HARRISBURG The 2013-14 session of the Pennsylvania House of Representatives
opened today with the election of Rep. Sam Smith (R-Jefferson County) as speaker.
Taking the oath of office were 201 of the 203 members (see note below). The House also adopted a set of rules governing how the body operates.
Speaking to the newly sworn-in members, House Majority Leader Mike Turzai
(R-Allegheny County) said:
"Pennsylvania is facing many issues and problems, and the question you all
need to ask yourselves is, do you want to be part of the solution, or irrelevant?"
This is a consensus-driven place; there are any number of bills introduced to deal with similar problems or issues; it takes some give-and-take, some compromise to get a solution to the governor’s desk. One of the lessons to reach consensus is the importance of working together, not necessarily as a partisan, but as partners finding solutions to the problems we face… to change Pennsylvania."
In a House Chamber packed with family, friends and guests, 201 members recited the oath of office administered by former Rep. Craig Dally, now a judge on the
Northampton County Court of Common Pleas. Dally represented the 138th District in Northampton County. There are 29 new members, 10 Republicans and 19 Democrats.
According to the Pennsylvania Constitution, the General Assembly must convene at
noon on the first Tuesday of January each year. The last time the House convened to swear-in members on Jan. 1 was 1991.
Following the administration of the oath, Rep. Kurt Masser (R-Montour,
Northumberland and Columbia counties) nominated Smith for the position of speaker; Smith was elected unanimously and took the oath of office. Dally administered the oath to the speaker.
"Liberty and freedom is the legacy of William Penn and the original Provincial
Assembly, but those words have different meanings to different people,"Smith said. "Our words are the bricks and mortar of what we build. Our success
will not be measured by the name on the bill or the number of laws enacted. Our
success will be measured by the quality and meaning of our words."
Following the election of speaker, a joint session of the General Assembly was held to officially certify the election results of the state row offices: attorney general, auditor general and treasurer.
Prior to adjournment, the House voted to adopt the rules that govern how the body will operate. The 2013-14 House Rules, proposed as House Resolution No.1, will be the same as the 2011-2012 House Rules with only two changes, as follows:
A technical correction to Rule 34 (correcting the
constitutional citation which appears to have been in the
rules for multiple sessions).
A change in the Rules Committee makeup in Rule 46, allowing
both the majority and minority to each appoint two
additional members, making the committee’s membership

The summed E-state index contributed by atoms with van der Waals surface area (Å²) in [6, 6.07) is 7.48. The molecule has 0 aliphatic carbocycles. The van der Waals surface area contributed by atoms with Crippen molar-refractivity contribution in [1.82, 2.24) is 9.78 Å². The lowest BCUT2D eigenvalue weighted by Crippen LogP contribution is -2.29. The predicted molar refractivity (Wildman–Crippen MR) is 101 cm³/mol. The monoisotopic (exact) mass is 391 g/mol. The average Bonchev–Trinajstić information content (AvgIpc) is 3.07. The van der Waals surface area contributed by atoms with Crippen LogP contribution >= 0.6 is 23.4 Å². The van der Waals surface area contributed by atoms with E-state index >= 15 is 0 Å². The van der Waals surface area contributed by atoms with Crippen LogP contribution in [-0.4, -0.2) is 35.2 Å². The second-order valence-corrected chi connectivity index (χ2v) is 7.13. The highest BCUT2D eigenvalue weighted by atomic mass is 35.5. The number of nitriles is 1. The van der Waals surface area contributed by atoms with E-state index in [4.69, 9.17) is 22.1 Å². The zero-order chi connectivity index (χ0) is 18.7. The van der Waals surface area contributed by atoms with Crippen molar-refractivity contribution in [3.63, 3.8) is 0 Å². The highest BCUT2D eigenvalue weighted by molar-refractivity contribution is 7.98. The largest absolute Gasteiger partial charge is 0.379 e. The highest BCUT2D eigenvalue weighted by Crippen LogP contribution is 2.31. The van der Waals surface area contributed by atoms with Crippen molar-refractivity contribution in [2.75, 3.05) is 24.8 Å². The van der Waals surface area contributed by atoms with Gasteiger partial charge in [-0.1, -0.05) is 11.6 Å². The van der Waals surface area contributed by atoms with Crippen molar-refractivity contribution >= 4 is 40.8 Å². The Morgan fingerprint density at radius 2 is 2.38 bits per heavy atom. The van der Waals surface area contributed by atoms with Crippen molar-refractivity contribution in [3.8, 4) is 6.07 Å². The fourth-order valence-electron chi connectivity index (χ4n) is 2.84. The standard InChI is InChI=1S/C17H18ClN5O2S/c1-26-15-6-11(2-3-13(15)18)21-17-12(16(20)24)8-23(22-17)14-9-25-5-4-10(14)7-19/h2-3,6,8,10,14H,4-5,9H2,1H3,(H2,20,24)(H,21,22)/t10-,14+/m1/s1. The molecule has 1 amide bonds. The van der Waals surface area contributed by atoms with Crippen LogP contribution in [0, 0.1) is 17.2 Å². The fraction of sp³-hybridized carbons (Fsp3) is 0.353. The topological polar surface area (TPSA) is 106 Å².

18 from the majority party and 15 from the minority party.
In his remarks, Turzai reminded members the operations of the House have changed
dramatically over the last five sessions through a strong commitment to making the
House and state government as a whole more open and transparent.
“House Rules are important to ensure each member has an opportunity to state
his or her opinion concerning proposed legislation,” Turzai said. “The
ultimate expression of that opinion, however, is a member’s vote.”
Priorities for the 2013-14 legislative session, according to Turzai, will continue
to be improving the state’s jobs environment and crafting, for the third
straight year, an affordable, sustainable, and responsible state budget.
According to Turzai, reducing the state’s debt and reforming the
state’s borrowing programs will be on the agenda this session; more than $1
billion is paid for debt service in the state budget, which is money unable to be
spent on education or bridges.
Other issues expected to come before the House this session include public pension
reform; privatization of wine and liquor sales; education funding reforms, including
charter and cyber-charter school funding; and special education funding.
“Legislators must be about getting to ‘yes’ to governing;
‘yes’ to finding solutions; and ‘no’ to harmful special
interests,” Turzai said. “It is time to get over the parochialness of
bureaucracy protection, and deal with consumer protection; it is time for the state
to get out of the liquor business.”
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NOTE: Two hundred and one members were sworn in today. A vacancy exists with the
departure of former Rep. Matt Smith (D-Allegheny County) who resigned to take a seat as a state Senator. Rep. Frank Farry (R-Bucks County) was unable to be in
Harrisburg due to an illness; he will be sworn in at a later date.